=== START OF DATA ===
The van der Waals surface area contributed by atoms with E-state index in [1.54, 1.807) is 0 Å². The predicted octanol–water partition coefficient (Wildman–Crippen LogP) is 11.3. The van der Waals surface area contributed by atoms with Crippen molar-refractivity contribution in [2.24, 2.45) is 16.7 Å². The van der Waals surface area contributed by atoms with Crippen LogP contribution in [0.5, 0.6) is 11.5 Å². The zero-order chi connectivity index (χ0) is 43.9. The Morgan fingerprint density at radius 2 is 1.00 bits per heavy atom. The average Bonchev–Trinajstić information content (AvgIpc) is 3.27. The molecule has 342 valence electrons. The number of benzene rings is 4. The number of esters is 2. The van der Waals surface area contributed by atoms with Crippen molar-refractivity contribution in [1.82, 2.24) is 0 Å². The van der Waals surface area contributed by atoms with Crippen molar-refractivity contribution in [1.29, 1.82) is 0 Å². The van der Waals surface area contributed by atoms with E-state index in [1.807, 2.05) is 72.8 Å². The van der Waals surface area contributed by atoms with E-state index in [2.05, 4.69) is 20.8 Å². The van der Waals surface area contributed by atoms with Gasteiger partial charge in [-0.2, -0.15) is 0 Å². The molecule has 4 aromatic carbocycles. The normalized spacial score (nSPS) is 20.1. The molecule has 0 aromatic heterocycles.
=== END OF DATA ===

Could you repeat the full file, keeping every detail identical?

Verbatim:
The van der Waals surface area contributed by atoms with E-state index in [1.54, 1.807) is 0 Å². The predicted octanol–water partition coefficient (Wildman–Crippen LogP) is 11.3. The van der Waals surface area contributed by atoms with Crippen molar-refractivity contribution in [2.24, 2.45) is 16.7 Å². The van der Waals surface area contributed by atoms with Crippen LogP contribution in [0.5, 0.6) is 11.5 Å². The zero-order chi connectivity index (χ0) is 43.9. The Morgan fingerprint density at radius 2 is 1.00 bits per heavy atom. The average Bonchev–Trinajstić information content (AvgIpc) is 3.27. The molecule has 342 valence electrons. The number of benzene rings is 4. The number of esters is 2. The van der Waals surface area contributed by atoms with Crippen molar-refractivity contribution in [1.82, 2.24) is 0 Å². The van der Waals surface area contributed by atoms with Crippen molar-refractivity contribution in [1.29, 1.82) is 0 Å². The van der Waals surface area contributed by atoms with E-state index in [1.807, 2.05) is 72.8 Å². The van der Waals surface area contributed by atoms with E-state index in [2.05, 4.69) is 20.8 Å². The van der Waals surface area contributed by atoms with Gasteiger partial charge in [-0.2, -0.15) is 0 Å². The molecule has 4 aromatic carbocycles. The normalized spacial score (nSPS) is 20.1. The molecule has 0 aromatic heterocycles.